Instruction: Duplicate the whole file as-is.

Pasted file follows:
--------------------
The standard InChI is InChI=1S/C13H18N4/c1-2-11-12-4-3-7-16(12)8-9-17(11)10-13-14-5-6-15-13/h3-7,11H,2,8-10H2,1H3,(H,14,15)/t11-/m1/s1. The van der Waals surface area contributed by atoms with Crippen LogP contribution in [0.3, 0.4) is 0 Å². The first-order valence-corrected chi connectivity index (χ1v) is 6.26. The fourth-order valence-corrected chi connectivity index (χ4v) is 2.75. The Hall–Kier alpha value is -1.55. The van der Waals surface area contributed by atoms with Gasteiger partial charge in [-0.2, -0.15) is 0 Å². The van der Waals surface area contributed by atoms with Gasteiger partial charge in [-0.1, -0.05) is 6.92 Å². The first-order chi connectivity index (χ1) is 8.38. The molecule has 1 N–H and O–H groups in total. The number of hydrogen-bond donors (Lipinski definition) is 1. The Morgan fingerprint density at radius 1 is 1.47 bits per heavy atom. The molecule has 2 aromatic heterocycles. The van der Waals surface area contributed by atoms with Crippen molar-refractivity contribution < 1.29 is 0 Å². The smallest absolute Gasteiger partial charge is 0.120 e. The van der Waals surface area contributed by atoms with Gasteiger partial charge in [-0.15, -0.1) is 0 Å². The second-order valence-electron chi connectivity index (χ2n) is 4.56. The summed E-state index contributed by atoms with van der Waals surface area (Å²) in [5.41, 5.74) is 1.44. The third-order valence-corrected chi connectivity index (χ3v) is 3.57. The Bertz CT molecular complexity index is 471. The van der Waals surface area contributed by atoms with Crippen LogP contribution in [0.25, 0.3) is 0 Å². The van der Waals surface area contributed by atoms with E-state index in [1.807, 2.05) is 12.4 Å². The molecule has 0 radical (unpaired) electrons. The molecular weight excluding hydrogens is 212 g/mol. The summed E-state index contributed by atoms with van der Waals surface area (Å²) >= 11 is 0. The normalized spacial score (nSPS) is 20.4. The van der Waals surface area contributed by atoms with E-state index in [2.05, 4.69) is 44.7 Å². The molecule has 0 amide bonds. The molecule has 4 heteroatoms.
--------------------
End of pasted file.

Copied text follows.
The standard InChI is InChI=1S/C13H18N4/c1-2-11-12-4-3-7-16(12)8-9-17(11)10-13-14-5-6-15-13/h3-7,11H,2,8-10H2,1H3,(H,14,15)/t11-/m1/s1. The van der Waals surface area contributed by atoms with Crippen LogP contribution in [0.3, 0.4) is 0 Å². The first-order valence-corrected chi connectivity index (χ1v) is 6.26. The fourth-order valence-corrected chi connectivity index (χ4v) is 2.75. The Hall–Kier alpha value is -1.55. The van der Waals surface area contributed by atoms with Gasteiger partial charge in [-0.2, -0.15) is 0 Å². The van der Waals surface area contributed by atoms with Gasteiger partial charge in [-0.1, -0.05) is 6.92 Å². The first-order chi connectivity index (χ1) is 8.38. The molecule has 1 N–H and O–H groups in total. The number of hydrogen-bond donors (Lipinski definition) is 1. The Morgan fingerprint density at radius 1 is 1.47 bits per heavy atom. The molecule has 2 aromatic heterocycles. The van der Waals surface area contributed by atoms with Crippen molar-refractivity contribution < 1.29 is 0 Å². The smallest absolute Gasteiger partial charge is 0.120 e. The van der Waals surface area contributed by atoms with Gasteiger partial charge in [-0.15, -0.1) is 0 Å². The second-order valence-electron chi connectivity index (χ2n) is 4.56. The summed E-state index contributed by atoms with van der Waals surface area (Å²) in [5.41, 5.74) is 1.44. The third-order valence-corrected chi connectivity index (χ3v) is 3.57. The Bertz CT molecular complexity index is 471. The van der Waals surface area contributed by atoms with Crippen LogP contribution in [0.25, 0.3) is 0 Å². The van der Waals surface area contributed by atoms with E-state index in [1.807, 2.05) is 12.4 Å². The molecule has 0 radical (unpaired) electrons. The molecular weight excluding hydrogens is 212 g/mol. The summed E-state index contributed by atoms with van der Waals surface area (Å²) >= 11 is 0. The normalized spacial score (nSPS) is 20.4. The van der Waals surface area contributed by atoms with E-state index in [2.05, 4.69) is 44.7 Å². The molecule has 0 amide bonds. The molecule has 4 heteroatoms.